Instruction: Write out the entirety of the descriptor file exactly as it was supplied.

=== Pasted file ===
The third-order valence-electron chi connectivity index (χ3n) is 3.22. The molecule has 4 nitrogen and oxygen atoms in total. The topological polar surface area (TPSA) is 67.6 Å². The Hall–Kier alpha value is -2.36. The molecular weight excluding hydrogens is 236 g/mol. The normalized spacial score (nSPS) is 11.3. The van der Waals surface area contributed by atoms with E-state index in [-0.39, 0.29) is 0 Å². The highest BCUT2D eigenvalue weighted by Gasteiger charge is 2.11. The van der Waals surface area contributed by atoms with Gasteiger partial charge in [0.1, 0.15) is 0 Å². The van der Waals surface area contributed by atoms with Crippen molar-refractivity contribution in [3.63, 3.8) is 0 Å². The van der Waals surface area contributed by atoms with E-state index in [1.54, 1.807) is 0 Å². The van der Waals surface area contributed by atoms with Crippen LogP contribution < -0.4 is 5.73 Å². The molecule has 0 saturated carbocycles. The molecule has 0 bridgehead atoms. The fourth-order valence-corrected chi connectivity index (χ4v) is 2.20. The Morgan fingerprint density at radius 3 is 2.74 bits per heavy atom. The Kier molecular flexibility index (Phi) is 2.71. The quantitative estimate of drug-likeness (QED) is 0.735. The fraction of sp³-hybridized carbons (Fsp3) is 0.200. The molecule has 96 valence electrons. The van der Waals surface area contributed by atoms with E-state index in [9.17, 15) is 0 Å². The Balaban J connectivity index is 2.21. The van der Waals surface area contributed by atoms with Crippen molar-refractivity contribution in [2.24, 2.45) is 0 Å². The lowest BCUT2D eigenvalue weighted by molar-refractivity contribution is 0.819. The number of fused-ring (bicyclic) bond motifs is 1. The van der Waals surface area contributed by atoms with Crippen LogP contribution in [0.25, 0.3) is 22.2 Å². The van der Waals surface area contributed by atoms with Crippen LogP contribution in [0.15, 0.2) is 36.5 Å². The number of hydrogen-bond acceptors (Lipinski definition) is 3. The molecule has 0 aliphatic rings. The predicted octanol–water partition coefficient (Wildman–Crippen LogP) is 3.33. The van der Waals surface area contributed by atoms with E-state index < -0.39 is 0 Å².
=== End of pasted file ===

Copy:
The third-order valence-electron chi connectivity index (χ3n) is 3.22. The molecule has 4 nitrogen and oxygen atoms in total. The topological polar surface area (TPSA) is 67.6 Å². The Hall–Kier alpha value is -2.36. The molecular weight excluding hydrogens is 236 g/mol. The normalized spacial score (nSPS) is 11.3. The van der Waals surface area contributed by atoms with E-state index in [-0.39, 0.29) is 0 Å². The highest BCUT2D eigenvalue weighted by Gasteiger charge is 2.11. The van der Waals surface area contributed by atoms with Gasteiger partial charge in [0.1, 0.15) is 0 Å². The van der Waals surface area contributed by atoms with Crippen molar-refractivity contribution in [3.63, 3.8) is 0 Å². The van der Waals surface area contributed by atoms with E-state index in [1.54, 1.807) is 0 Å². The van der Waals surface area contributed by atoms with Crippen LogP contribution < -0.4 is 5.73 Å². The molecule has 0 saturated carbocycles. The molecule has 0 bridgehead atoms. The fourth-order valence-corrected chi connectivity index (χ4v) is 2.20. The Morgan fingerprint density at radius 3 is 2.74 bits per heavy atom. The Kier molecular flexibility index (Phi) is 2.71. The quantitative estimate of drug-likeness (QED) is 0.735. The fraction of sp³-hybridized carbons (Fsp3) is 0.200. The molecule has 96 valence electrons. The van der Waals surface area contributed by atoms with E-state index in [9.17, 15) is 0 Å². The Balaban J connectivity index is 2.21. The van der Waals surface area contributed by atoms with Crippen molar-refractivity contribution in [2.24, 2.45) is 0 Å². The lowest BCUT2D eigenvalue weighted by molar-refractivity contribution is 0.819. The number of fused-ring (bicyclic) bond motifs is 1. The van der Waals surface area contributed by atoms with Crippen LogP contribution in [0.25, 0.3) is 22.2 Å². The van der Waals surface area contributed by atoms with Crippen LogP contribution in [0.15, 0.2) is 36.5 Å². The number of hydrogen-bond acceptors (Lipinski definition) is 3. The molecule has 0 aliphatic rings. The predicted octanol–water partition coefficient (Wildman–Crippen LogP) is 3.33. The van der Waals surface area contributed by atoms with E-state index < -0.39 is 0 Å².